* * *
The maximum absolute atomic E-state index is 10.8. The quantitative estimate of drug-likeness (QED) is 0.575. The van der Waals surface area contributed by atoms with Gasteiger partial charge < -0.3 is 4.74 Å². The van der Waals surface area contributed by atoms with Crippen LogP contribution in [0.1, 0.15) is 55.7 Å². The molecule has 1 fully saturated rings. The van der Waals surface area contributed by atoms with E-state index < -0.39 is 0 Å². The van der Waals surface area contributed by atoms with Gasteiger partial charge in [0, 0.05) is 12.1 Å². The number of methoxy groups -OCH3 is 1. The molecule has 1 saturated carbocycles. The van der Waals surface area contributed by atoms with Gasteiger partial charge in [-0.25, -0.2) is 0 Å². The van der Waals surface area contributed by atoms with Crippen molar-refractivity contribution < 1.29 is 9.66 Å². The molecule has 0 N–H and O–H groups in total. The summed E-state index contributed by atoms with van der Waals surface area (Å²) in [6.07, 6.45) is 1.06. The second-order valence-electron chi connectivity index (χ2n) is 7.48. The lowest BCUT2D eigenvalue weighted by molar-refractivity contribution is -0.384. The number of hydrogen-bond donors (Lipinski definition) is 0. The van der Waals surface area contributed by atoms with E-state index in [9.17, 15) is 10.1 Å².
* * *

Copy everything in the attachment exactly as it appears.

The maximum absolute atomic E-state index is 10.8. The quantitative estimate of drug-likeness (QED) is 0.575. The van der Waals surface area contributed by atoms with Gasteiger partial charge < -0.3 is 4.74 Å². The van der Waals surface area contributed by atoms with Crippen LogP contribution in [0.1, 0.15) is 55.7 Å². The molecule has 1 fully saturated rings. The van der Waals surface area contributed by atoms with E-state index < -0.39 is 0 Å². The van der Waals surface area contributed by atoms with Gasteiger partial charge in [0, 0.05) is 12.1 Å². The number of methoxy groups -OCH3 is 1. The molecule has 1 saturated carbocycles. The van der Waals surface area contributed by atoms with Gasteiger partial charge in [-0.25, -0.2) is 0 Å². The van der Waals surface area contributed by atoms with Crippen molar-refractivity contribution < 1.29 is 9.66 Å². The molecule has 0 N–H and O–H groups in total. The summed E-state index contributed by atoms with van der Waals surface area (Å²) in [6.07, 6.45) is 1.06. The second-order valence-electron chi connectivity index (χ2n) is 7.48. The lowest BCUT2D eigenvalue weighted by molar-refractivity contribution is -0.384. The number of hydrogen-bond donors (Lipinski definition) is 0. The van der Waals surface area contributed by atoms with E-state index in [9.17, 15) is 10.1 Å².